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Baja: Edge of Control HD Review – Spanish Sahara

It’s surprising how closed-circuit racing games are still a thing.

 

Not that I’m complaining, as I certainly prefer it, but when you look at open world racing games like Forza Horizon, The Crew and most of the Need For Speed series, it’s weird how stuff like Project CARS, DiRT Rally and Assetto Corsa can still come out and compete with the newest kings. Here’s another one that can fight amongst the scraps, Baja: Edge on Control HD, a remaster of the 2008 racing, err… classic?

 

This remastered hair-raiser comes to us from the resurrected THQ Nordic, who looked at previous properties under old THQ’s name, and decided this was better than stuff like de Blob… somehow. The original from 2008 was met with a cascade of “meh” and this one decided to touch up on a little bit of everything, from graphics to the wonky physics. I only played a bit of the original and if memory serves this is a warts n’ all remaster.

 

 

There’s no story, only the objective of being the very best, like no one ever was… at Baja Buggy Racing. You’ll go across different classes, different sand, and all the desolated deserts across North America. It’s like Red Dead Redemption but with asphalt. Over time, the races get progressively longer and rougher, until you eventually get a chance to compete in the legendary Baja 1000.

 

Upon research of the original (due to my muted remembrance of the original), I was led to believe it was one of the worst racing games ever made. However, that memory was mostly hazy and the actual evidence wasn’t as harsh as expected, as the game mainly had average reviews. Upon playing the remastered edition, I can only assume the reviewers of yesteryear were completely and utterly right, as this is a harrowing harmony of humbug. Not completely, mind you.

 

As an implied warts-and-all remaster, some things had to have been cleared up before it’s exposure to the public, but it’s also predictable that previous issues haven’t been ironed out in order to make this as painless a procedure as possible for release. An example of this would be the physics, or rather lack thereof. They really should have called this Baja: Edge of Gravity, haw haw.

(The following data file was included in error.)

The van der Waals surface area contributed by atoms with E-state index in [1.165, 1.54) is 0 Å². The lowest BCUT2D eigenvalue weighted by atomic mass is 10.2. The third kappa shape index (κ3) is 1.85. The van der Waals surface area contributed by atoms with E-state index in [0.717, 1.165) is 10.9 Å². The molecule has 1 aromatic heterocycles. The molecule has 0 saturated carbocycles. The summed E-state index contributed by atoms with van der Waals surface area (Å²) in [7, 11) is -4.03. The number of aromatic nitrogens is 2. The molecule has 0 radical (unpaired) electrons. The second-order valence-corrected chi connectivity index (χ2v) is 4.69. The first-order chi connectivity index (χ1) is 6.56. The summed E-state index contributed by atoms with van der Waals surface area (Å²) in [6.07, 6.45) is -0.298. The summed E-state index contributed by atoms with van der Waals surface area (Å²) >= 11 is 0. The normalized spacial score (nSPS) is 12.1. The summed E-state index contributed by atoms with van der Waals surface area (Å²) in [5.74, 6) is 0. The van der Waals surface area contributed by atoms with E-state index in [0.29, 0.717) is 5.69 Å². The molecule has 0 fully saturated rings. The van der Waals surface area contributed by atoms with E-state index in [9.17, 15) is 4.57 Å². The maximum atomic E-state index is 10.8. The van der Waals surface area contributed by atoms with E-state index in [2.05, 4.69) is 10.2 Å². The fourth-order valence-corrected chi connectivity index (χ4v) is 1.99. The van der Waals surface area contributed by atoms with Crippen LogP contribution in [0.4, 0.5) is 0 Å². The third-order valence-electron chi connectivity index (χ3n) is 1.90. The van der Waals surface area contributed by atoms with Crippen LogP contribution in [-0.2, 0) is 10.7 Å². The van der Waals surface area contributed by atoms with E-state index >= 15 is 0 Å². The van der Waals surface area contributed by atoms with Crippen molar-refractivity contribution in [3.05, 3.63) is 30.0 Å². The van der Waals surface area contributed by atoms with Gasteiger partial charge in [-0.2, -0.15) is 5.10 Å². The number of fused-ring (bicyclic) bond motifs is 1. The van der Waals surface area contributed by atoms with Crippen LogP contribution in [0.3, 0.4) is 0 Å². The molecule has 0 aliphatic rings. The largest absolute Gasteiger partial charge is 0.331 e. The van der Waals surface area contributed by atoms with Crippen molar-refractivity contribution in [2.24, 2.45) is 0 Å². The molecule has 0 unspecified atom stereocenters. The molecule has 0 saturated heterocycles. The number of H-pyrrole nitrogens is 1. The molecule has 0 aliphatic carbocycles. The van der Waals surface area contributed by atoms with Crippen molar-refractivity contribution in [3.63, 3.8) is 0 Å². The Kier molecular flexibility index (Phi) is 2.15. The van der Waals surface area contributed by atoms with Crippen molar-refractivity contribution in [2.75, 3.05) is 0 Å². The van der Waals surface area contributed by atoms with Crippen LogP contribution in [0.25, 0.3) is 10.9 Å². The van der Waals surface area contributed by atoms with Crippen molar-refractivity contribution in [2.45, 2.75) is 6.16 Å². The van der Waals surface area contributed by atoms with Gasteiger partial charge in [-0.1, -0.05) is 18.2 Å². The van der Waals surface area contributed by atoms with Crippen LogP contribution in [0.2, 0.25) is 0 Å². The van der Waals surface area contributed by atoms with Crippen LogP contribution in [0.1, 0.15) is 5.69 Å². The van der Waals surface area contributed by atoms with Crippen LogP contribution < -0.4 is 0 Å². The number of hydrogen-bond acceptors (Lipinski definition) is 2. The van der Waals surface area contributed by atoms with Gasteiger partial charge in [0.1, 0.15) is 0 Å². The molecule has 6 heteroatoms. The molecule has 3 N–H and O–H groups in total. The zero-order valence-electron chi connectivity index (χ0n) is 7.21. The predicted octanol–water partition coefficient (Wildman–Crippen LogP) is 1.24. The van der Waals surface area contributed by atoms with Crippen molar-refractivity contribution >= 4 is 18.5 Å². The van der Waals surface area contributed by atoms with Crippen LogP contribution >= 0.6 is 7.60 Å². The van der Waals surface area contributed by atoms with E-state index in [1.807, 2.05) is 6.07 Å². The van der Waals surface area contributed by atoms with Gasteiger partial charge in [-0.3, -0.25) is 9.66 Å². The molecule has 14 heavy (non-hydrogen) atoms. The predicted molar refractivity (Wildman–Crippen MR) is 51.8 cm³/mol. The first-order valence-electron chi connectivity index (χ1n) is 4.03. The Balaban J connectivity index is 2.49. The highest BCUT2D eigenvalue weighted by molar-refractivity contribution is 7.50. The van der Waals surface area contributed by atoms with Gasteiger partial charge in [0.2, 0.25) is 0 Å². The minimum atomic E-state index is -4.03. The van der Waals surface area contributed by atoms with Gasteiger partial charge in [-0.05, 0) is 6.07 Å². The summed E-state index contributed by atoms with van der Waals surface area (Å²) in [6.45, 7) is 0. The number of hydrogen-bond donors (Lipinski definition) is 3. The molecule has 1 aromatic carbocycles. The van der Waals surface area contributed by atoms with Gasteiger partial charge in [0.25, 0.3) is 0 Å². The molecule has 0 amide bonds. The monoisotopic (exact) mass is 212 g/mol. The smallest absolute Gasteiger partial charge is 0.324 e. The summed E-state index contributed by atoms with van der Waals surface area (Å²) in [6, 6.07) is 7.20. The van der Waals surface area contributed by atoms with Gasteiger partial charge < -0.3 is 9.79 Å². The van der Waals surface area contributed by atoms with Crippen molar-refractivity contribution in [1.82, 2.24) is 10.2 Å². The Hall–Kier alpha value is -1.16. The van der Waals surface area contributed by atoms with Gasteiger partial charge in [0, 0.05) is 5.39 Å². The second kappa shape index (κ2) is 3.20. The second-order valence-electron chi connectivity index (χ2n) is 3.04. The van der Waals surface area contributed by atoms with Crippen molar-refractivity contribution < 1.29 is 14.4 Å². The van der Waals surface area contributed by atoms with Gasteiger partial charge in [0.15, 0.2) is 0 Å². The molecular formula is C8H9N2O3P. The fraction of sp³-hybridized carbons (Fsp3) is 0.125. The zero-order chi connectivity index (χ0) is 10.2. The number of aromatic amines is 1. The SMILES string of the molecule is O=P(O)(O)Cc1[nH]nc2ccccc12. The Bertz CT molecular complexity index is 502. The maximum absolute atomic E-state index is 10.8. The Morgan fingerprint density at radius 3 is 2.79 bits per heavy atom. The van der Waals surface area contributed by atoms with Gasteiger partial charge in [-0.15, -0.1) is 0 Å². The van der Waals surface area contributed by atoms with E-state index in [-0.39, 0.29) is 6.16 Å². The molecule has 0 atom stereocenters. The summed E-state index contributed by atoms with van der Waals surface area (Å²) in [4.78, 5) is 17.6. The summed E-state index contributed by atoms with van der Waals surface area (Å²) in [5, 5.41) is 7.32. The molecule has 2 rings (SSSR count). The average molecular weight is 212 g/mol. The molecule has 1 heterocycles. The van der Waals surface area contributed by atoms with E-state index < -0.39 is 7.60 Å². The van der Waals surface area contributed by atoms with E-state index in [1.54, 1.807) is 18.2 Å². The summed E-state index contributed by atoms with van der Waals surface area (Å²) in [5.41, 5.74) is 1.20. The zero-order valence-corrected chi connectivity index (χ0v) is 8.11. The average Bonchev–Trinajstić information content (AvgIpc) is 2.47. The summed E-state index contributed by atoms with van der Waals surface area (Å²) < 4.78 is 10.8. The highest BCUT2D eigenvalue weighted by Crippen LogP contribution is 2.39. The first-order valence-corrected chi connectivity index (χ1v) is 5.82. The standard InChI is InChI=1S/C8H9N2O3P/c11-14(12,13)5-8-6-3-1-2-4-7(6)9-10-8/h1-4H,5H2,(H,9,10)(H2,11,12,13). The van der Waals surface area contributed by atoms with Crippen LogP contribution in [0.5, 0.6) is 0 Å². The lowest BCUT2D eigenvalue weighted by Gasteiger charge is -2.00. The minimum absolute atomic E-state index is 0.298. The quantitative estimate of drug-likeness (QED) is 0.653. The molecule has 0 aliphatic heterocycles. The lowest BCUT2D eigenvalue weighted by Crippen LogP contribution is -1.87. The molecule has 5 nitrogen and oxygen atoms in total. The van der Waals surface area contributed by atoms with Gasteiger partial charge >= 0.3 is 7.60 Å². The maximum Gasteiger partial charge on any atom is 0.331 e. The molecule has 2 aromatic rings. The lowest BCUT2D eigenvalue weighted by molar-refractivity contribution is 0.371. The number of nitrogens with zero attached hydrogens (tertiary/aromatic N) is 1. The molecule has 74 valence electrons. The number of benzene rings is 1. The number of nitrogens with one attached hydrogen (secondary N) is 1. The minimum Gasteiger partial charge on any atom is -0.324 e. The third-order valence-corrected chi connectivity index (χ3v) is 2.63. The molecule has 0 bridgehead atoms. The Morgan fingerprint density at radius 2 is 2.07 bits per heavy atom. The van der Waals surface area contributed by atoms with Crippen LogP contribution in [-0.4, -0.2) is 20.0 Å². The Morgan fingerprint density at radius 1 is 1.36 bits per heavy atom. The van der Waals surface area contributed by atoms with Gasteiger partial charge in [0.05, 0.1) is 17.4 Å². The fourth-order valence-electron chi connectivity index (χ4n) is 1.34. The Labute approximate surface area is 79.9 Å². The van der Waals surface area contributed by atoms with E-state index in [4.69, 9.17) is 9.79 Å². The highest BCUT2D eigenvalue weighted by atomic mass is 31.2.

Since I value my life (somewhat), I’ve never tried Baja Buggy Racing myself, but if the cars are this slippery in real life, then everyone who races in these sports need to be put on a Suicide Awareness List. These cars handle like soap in a shower, it’s nuts. And it’s one of many things that sort of bring the overall quality down.

 

I’m not expecting something along the lines of Forza Motorsport, obviously, but my god, these cars are floaty. It’s like the vehicle is consistently levitating and it makes predicting turns that much more of a challenge. The only time where it doesn’t feel like you’re flying is when you’re smacking into the ground, and this is where the game shines: where you have to expect the unexpected from the terrain.

 

Blitworks, and by extension, the original developers 2XL Games, seems to give you a fair rule book and sticks with it. You cut corners? That’s a penalty, mister, get back here. You land like a goon? Enjoy your broken suspension, looks like you’re going to have to go to the hot pit. It’s nice to see the game wag it’s finger at you for playing like a toxic tit. It’s a shame that it doesn’t hand the same rule book to the AI.

 

 

Yes, it seems that the AI has got some black market parts, as their cars are laced with adamantium, and thus, never have to be repaired at all, even after plummeting off of a cliff at terminal velocity. They also don’t get penalized for cutting the track at all, with their only be a rare instance of them having to restart the lap if they were thrown from one side of the road, to the start of the lap right next to them.